4. Discussion

Traditionally, fermentation is considered to substitute Krebs cycle and the electron transport elements of respiration in cases when oxygen is not available in order to regenerate NAD+ to allow glycolysis continue and produce at least some ATP. For organisms such as Chlamydomonas, which possesses a variety of fermentative pathways, a question arises as to which of these pathways will activate in the absence of oxygen, or perhaps will they all?

Four of the genes (LDH1, ADH2, PDC3, and PFR1) studied in this paper fluctuated on a daily basis (Figure 1), supporting results obtained in previous studies which take into examination the expression patterns of others fermentative genes [26, 28]. However, LDH1, ADH2, and PDC3 differentiated themselves from PFR1 in that the first three show a day-time peak whereas the latter shows a night time peak suggesting that at least two different regulation profiles coexist in two different parts of the fermentative metabolism. PFL1, in contrast to the aforementioned genes, did not show any regular daily fluctuations (Figure 1), suggesting the existence of a third regulation profile within the fermentative pathways, or more likely, the insensitivity of PFL1 to the other two regulatory pathways. The different profiles of gene regulation identified in our experiments are represented in Figure 4. In this paper we investigated some possible causes of these fluctuations, and in particular whether or not changes in light (dark) or low oxygen may influence them. Variations in light and oxygen availability are two regularly changing factors that occur over the day-night period in a natural context.

565047.fig.004
Figure 4: Diagram depicting the fermentative pathways of Chlamydomonas split into 3 functional subpaths based on response profile to circadian inputs, light (dark), and oxygen in cells synchronized to a 12 h : 12 h light : dark photoperiod and grown at 23°C. In red: LDH1, ADH1, ADH2, and PDC3 which are under circadian regulation. In green: PFL1 which did not show a circadian pattern of expression, nor did it respond to changes in light (dark) or oxygen. In blue: PFR1 and HYD1 which both show circadian expression patterns and are also responsive to changes in oxygen, but not to changes in light.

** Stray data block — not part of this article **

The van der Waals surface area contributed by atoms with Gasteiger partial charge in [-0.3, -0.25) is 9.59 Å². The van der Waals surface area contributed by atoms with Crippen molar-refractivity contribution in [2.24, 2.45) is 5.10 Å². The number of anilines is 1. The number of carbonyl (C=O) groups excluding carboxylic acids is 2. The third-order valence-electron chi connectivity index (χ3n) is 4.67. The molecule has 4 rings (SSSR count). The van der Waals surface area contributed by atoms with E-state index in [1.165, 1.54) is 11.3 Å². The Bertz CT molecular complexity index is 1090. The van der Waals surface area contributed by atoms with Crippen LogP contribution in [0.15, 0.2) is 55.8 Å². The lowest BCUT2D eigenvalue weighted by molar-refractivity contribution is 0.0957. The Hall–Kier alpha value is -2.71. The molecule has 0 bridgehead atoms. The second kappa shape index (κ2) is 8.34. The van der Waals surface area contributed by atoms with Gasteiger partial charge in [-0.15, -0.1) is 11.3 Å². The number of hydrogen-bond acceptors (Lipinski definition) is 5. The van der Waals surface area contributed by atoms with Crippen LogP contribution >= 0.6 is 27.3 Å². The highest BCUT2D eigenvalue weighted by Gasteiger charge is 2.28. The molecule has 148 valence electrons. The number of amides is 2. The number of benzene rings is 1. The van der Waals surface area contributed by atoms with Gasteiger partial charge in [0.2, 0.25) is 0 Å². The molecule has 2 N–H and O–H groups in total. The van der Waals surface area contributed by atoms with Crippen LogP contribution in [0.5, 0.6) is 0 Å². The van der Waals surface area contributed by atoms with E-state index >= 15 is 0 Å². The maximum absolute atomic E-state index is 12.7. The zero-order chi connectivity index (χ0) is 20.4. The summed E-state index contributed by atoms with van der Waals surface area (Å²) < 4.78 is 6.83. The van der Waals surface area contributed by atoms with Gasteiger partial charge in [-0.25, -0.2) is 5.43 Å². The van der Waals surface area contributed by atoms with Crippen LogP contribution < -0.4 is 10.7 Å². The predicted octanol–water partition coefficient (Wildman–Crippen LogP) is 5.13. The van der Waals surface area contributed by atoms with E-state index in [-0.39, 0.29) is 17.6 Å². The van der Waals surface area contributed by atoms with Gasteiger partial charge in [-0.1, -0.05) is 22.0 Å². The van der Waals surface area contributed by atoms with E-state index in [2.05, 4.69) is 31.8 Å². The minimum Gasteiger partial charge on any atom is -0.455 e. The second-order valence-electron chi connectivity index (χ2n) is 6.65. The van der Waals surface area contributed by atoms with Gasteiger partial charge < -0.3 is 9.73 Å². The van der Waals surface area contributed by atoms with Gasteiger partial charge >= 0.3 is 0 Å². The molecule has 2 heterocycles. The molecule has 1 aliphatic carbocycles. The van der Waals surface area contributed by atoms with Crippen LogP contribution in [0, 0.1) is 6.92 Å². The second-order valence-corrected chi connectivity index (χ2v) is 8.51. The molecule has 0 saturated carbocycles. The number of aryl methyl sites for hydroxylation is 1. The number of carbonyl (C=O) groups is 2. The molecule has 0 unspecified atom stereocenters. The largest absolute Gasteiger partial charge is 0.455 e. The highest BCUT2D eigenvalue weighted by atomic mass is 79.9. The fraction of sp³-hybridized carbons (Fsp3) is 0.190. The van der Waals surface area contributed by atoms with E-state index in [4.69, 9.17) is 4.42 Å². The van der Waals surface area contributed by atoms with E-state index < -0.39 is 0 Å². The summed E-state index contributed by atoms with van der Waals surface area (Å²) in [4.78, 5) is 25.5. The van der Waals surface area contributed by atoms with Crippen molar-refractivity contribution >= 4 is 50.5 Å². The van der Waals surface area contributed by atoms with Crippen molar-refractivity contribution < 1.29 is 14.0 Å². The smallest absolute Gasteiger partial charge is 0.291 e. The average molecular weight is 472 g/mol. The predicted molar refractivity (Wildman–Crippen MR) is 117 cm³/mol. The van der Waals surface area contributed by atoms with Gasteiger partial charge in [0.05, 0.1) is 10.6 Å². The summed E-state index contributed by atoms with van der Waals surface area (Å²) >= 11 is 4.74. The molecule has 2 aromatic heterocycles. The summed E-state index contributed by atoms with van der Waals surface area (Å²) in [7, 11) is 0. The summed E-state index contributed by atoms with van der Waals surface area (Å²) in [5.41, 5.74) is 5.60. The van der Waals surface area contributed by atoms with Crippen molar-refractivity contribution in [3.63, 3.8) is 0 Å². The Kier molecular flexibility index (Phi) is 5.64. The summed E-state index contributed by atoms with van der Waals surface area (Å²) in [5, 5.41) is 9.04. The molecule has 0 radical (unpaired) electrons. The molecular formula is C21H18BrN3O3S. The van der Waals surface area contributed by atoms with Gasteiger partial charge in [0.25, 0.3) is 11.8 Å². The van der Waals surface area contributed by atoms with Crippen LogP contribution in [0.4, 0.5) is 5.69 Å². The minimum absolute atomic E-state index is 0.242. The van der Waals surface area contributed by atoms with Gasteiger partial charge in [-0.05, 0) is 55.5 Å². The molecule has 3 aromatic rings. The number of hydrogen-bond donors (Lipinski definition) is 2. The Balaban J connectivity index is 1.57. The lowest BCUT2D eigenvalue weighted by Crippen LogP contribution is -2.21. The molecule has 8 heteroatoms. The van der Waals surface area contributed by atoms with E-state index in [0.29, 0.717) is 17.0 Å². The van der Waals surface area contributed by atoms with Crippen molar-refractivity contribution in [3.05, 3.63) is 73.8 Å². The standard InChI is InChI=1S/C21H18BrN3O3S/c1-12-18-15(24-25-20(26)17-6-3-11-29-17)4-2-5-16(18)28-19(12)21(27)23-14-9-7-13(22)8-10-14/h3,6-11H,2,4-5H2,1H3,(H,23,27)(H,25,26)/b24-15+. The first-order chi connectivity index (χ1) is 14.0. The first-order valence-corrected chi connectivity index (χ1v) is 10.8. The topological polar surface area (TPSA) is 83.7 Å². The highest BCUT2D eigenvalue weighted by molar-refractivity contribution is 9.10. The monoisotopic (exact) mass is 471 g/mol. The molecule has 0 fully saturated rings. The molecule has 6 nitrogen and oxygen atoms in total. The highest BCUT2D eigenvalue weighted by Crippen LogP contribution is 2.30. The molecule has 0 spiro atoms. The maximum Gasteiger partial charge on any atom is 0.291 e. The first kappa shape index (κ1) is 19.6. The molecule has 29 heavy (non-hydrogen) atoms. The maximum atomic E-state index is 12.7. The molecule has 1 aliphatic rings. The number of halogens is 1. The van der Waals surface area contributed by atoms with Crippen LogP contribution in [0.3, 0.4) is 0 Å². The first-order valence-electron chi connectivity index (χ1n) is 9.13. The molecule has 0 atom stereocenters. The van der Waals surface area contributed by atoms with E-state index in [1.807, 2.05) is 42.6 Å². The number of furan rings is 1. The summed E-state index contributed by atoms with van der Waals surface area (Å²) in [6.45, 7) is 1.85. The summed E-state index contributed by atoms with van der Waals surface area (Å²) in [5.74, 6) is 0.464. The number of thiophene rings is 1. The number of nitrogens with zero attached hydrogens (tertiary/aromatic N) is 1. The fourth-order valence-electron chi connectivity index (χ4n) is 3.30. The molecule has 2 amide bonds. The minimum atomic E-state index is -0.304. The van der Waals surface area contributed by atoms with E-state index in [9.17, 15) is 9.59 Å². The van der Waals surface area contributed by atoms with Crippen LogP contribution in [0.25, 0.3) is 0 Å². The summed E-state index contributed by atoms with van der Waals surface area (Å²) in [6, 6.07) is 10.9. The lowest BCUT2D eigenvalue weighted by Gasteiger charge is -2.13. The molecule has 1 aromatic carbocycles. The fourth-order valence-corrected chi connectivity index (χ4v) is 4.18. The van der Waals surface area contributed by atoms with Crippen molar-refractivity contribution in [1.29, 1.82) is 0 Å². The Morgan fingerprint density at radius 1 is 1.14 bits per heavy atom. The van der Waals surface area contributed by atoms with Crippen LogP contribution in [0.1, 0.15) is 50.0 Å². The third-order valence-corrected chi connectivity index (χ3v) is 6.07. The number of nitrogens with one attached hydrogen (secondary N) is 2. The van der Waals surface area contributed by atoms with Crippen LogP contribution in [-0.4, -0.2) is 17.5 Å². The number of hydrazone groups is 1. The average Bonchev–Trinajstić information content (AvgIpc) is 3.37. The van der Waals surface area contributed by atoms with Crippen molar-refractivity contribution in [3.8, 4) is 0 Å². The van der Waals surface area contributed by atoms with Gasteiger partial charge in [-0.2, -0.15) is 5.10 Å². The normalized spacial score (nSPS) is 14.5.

The results suggest the existence of a double input in the regulation of LDH1, ADH2, PDC3, and PFR1: circadian cycle regulation which can be interrupted in continuous light, perhaps due to a loss of cell synchrony [26] as green algae have been reported to lose synchrony within 24 hours following exposure to continuous light [30, 31]. The cell cycle has been shown to be under circadian regulation [32] though cell division is also gated by metabolic criteria (minimal volume and energy content), factors which in turn are influenced by light through photosynthesis [30, 31]. The observed circadian fluctuations in fermentative gene expression might therefore be gated by other factors, among which continuous light due to its disruptive effect on the cell cycle. Interrupted circadian fluctuation of starch accumulation has been reported in Chlamydomonas in response to nutrient starvation, a condition which slows or stops the cell cycle [27].

In photosynthetic organisms there is a tight relationship between light and oxygen availability. We showed that ADH2 expression is not influenced by light (dark) or oxygen status over a 12-hour period (which is too short a period for cell synchrony to be lost) and that for LDH1 and PDC3, only low oxygen tends to slightly reduce (or perhaps delay) the normal midafternoon peek (Figure 3). Thus, variations in oxygen availability and light (dark), within the range of values used in our experiments (which simulate conditions that might occur in a natural context) do not determine the presence of the fluctuations we observed in the expression of these genes.